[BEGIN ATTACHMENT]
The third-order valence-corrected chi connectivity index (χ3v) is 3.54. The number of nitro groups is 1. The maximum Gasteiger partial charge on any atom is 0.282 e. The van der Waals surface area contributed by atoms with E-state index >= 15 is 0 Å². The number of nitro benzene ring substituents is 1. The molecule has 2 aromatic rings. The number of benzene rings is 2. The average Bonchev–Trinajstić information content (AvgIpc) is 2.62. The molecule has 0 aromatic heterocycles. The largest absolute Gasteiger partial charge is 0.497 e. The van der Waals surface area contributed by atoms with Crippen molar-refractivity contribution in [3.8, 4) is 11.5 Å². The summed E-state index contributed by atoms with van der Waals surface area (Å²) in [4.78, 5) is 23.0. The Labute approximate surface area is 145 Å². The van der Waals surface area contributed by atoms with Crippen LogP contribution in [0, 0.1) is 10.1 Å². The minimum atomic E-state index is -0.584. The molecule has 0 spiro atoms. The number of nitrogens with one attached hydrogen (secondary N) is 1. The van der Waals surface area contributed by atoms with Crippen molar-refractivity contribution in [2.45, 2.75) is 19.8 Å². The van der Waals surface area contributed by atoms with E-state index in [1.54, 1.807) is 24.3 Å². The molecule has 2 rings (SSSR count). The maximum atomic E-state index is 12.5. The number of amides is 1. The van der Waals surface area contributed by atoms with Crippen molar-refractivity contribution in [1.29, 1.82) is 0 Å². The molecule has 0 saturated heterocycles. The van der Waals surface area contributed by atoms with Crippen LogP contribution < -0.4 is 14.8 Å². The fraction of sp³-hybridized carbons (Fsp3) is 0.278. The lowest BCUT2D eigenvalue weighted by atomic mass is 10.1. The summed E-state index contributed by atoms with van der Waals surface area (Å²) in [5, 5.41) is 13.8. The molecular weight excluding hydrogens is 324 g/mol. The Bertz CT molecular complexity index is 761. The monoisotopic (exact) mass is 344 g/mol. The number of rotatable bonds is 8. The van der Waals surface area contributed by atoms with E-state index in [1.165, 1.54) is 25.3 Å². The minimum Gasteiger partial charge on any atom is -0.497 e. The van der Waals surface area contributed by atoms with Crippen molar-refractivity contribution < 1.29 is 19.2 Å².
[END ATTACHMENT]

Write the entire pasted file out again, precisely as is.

The third-order valence-corrected chi connectivity index (χ3v) is 3.54. The number of nitro groups is 1. The maximum Gasteiger partial charge on any atom is 0.282 e. The van der Waals surface area contributed by atoms with E-state index >= 15 is 0 Å². The number of nitro benzene ring substituents is 1. The molecule has 2 aromatic rings. The number of benzene rings is 2. The average Bonchev–Trinajstić information content (AvgIpc) is 2.62. The molecule has 0 aromatic heterocycles. The largest absolute Gasteiger partial charge is 0.497 e. The van der Waals surface area contributed by atoms with Crippen molar-refractivity contribution in [3.8, 4) is 11.5 Å². The summed E-state index contributed by atoms with van der Waals surface area (Å²) in [4.78, 5) is 23.0. The Labute approximate surface area is 145 Å². The van der Waals surface area contributed by atoms with Crippen LogP contribution in [0, 0.1) is 10.1 Å². The minimum atomic E-state index is -0.584. The molecule has 0 spiro atoms. The number of nitrogens with one attached hydrogen (secondary N) is 1. The van der Waals surface area contributed by atoms with Crippen molar-refractivity contribution in [2.45, 2.75) is 19.8 Å². The van der Waals surface area contributed by atoms with E-state index in [1.54, 1.807) is 24.3 Å². The molecule has 2 rings (SSSR count). The maximum atomic E-state index is 12.5. The number of amides is 1. The van der Waals surface area contributed by atoms with Crippen molar-refractivity contribution in [1.29, 1.82) is 0 Å². The molecule has 0 saturated heterocycles. The van der Waals surface area contributed by atoms with Crippen LogP contribution < -0.4 is 14.8 Å². The fraction of sp³-hybridized carbons (Fsp3) is 0.278. The lowest BCUT2D eigenvalue weighted by atomic mass is 10.1. The summed E-state index contributed by atoms with van der Waals surface area (Å²) in [5, 5.41) is 13.8. The molecular weight excluding hydrogens is 324 g/mol. The Bertz CT molecular complexity index is 761. The monoisotopic (exact) mass is 344 g/mol. The number of rotatable bonds is 8. The van der Waals surface area contributed by atoms with E-state index in [1.165, 1.54) is 25.3 Å². The minimum Gasteiger partial charge on any atom is -0.497 e. The van der Waals surface area contributed by atoms with Crippen molar-refractivity contribution < 1.29 is 19.2 Å².